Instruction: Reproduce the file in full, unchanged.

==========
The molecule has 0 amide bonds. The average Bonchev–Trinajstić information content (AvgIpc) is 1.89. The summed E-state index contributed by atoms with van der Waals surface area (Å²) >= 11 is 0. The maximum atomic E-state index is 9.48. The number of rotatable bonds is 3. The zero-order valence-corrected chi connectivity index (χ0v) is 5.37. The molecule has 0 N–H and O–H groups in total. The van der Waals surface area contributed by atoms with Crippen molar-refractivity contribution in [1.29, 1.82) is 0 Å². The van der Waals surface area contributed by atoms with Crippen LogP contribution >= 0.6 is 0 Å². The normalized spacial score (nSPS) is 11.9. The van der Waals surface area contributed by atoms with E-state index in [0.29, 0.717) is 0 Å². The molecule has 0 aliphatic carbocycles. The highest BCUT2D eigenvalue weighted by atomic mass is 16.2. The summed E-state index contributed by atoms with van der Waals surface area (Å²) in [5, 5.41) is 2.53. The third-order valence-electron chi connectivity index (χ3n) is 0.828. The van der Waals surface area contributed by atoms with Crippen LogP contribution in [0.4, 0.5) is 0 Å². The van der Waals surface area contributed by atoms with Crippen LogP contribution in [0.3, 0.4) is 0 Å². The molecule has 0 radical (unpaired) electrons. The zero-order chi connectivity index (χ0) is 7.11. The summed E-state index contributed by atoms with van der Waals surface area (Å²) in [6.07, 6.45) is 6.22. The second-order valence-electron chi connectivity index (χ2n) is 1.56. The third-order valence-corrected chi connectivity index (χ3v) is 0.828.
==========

The molecule has 0 amide bonds. The average Bonchev–Trinajstić information content (AvgIpc) is 1.89. The summed E-state index contributed by atoms with van der Waals surface area (Å²) >= 11 is 0. The maximum atomic E-state index is 9.48. The number of rotatable bonds is 3. The zero-order valence-corrected chi connectivity index (χ0v) is 5.37. The molecule has 0 N–H and O–H groups in total. The van der Waals surface area contributed by atoms with Crippen molar-refractivity contribution in [1.29, 1.82) is 0 Å². The van der Waals surface area contributed by atoms with Crippen LogP contribution >= 0.6 is 0 Å². The normalized spacial score (nSPS) is 11.9. The van der Waals surface area contributed by atoms with E-state index in [0.29, 0.717) is 0 Å². The molecule has 0 aliphatic carbocycles. The highest BCUT2D eigenvalue weighted by atomic mass is 16.2. The summed E-state index contributed by atoms with van der Waals surface area (Å²) in [5, 5.41) is 2.53. The third-order valence-electron chi connectivity index (χ3n) is 0.828. The van der Waals surface area contributed by atoms with Crippen LogP contribution in [0.4, 0.5) is 0 Å². The van der Waals surface area contributed by atoms with Crippen LogP contribution in [0.3, 0.4) is 0 Å². The molecule has 0 radical (unpaired) electrons. The zero-order chi connectivity index (χ0) is 7.11. The summed E-state index contributed by atoms with van der Waals surface area (Å²) in [6.07, 6.45) is 6.22. The second-order valence-electron chi connectivity index (χ2n) is 1.56. The third-order valence-corrected chi connectivity index (χ3v) is 0.828.